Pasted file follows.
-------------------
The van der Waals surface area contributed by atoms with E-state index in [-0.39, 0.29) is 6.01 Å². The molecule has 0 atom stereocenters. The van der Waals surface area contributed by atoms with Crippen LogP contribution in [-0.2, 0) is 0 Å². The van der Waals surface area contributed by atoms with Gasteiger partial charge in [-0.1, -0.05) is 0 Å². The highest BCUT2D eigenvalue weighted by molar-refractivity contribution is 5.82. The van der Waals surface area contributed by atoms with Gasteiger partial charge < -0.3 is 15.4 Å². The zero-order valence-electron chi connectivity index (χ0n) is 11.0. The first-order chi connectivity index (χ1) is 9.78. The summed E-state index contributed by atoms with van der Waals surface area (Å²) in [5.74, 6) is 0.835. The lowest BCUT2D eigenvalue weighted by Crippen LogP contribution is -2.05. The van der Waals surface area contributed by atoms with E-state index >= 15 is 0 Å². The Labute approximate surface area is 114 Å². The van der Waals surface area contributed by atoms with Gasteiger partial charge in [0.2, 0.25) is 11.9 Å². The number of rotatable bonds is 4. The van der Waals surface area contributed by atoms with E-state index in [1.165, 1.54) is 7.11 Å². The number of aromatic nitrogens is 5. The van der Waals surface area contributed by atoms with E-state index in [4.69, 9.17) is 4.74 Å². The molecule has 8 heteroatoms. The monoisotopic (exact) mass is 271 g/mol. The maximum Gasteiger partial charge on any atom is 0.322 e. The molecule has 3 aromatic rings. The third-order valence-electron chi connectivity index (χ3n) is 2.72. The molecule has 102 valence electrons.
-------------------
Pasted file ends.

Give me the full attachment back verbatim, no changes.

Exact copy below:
The van der Waals surface area contributed by atoms with E-state index in [-0.39, 0.29) is 6.01 Å². The molecule has 0 atom stereocenters. The van der Waals surface area contributed by atoms with Crippen LogP contribution in [-0.2, 0) is 0 Å². The van der Waals surface area contributed by atoms with Gasteiger partial charge in [-0.1, -0.05) is 0 Å². The highest BCUT2D eigenvalue weighted by molar-refractivity contribution is 5.82. The van der Waals surface area contributed by atoms with Gasteiger partial charge < -0.3 is 15.4 Å². The zero-order valence-electron chi connectivity index (χ0n) is 11.0. The first-order chi connectivity index (χ1) is 9.78. The summed E-state index contributed by atoms with van der Waals surface area (Å²) in [5.74, 6) is 0.835. The lowest BCUT2D eigenvalue weighted by Crippen LogP contribution is -2.05. The van der Waals surface area contributed by atoms with E-state index >= 15 is 0 Å². The Labute approximate surface area is 114 Å². The van der Waals surface area contributed by atoms with Gasteiger partial charge in [0.2, 0.25) is 11.9 Å². The number of rotatable bonds is 4. The van der Waals surface area contributed by atoms with E-state index in [1.165, 1.54) is 7.11 Å². The number of aromatic nitrogens is 5. The van der Waals surface area contributed by atoms with E-state index in [4.69, 9.17) is 4.74 Å². The molecule has 8 heteroatoms. The monoisotopic (exact) mass is 271 g/mol. The maximum Gasteiger partial charge on any atom is 0.322 e. The molecule has 3 aromatic rings. The third-order valence-electron chi connectivity index (χ3n) is 2.72. The molecule has 102 valence electrons.